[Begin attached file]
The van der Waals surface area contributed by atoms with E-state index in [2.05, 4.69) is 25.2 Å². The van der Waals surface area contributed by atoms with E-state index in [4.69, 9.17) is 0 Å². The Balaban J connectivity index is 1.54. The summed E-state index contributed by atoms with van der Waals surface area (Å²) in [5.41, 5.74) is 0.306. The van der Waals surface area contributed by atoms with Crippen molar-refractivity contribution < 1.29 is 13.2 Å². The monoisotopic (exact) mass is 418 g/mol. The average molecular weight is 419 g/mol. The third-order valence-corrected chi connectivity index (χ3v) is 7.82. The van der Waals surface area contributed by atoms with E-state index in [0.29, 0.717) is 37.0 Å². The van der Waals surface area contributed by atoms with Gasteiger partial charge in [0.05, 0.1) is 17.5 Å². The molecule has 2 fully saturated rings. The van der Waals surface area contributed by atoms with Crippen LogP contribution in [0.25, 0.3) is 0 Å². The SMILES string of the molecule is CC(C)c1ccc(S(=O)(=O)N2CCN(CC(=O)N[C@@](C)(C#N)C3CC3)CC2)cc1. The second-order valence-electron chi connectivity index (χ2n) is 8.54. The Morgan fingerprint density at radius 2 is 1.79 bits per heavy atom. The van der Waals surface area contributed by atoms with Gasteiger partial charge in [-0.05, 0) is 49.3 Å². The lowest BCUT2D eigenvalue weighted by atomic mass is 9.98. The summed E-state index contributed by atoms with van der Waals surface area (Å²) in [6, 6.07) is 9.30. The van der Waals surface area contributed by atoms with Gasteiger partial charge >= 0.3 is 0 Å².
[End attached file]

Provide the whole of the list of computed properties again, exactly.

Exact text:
The van der Waals surface area contributed by atoms with E-state index in [2.05, 4.69) is 25.2 Å². The van der Waals surface area contributed by atoms with E-state index in [4.69, 9.17) is 0 Å². The Balaban J connectivity index is 1.54. The summed E-state index contributed by atoms with van der Waals surface area (Å²) in [5.41, 5.74) is 0.306. The van der Waals surface area contributed by atoms with Crippen molar-refractivity contribution < 1.29 is 13.2 Å². The monoisotopic (exact) mass is 418 g/mol. The average molecular weight is 419 g/mol. The third-order valence-corrected chi connectivity index (χ3v) is 7.82. The van der Waals surface area contributed by atoms with E-state index in [0.29, 0.717) is 37.0 Å². The van der Waals surface area contributed by atoms with Gasteiger partial charge in [0.05, 0.1) is 17.5 Å². The molecule has 2 fully saturated rings. The van der Waals surface area contributed by atoms with Crippen LogP contribution in [0.25, 0.3) is 0 Å². The SMILES string of the molecule is CC(C)c1ccc(S(=O)(=O)N2CCN(CC(=O)N[C@@](C)(C#N)C3CC3)CC2)cc1. The second-order valence-electron chi connectivity index (χ2n) is 8.54. The Morgan fingerprint density at radius 2 is 1.79 bits per heavy atom. The van der Waals surface area contributed by atoms with Gasteiger partial charge in [-0.05, 0) is 49.3 Å². The lowest BCUT2D eigenvalue weighted by atomic mass is 9.98. The summed E-state index contributed by atoms with van der Waals surface area (Å²) in [6, 6.07) is 9.30. The van der Waals surface area contributed by atoms with Gasteiger partial charge >= 0.3 is 0 Å².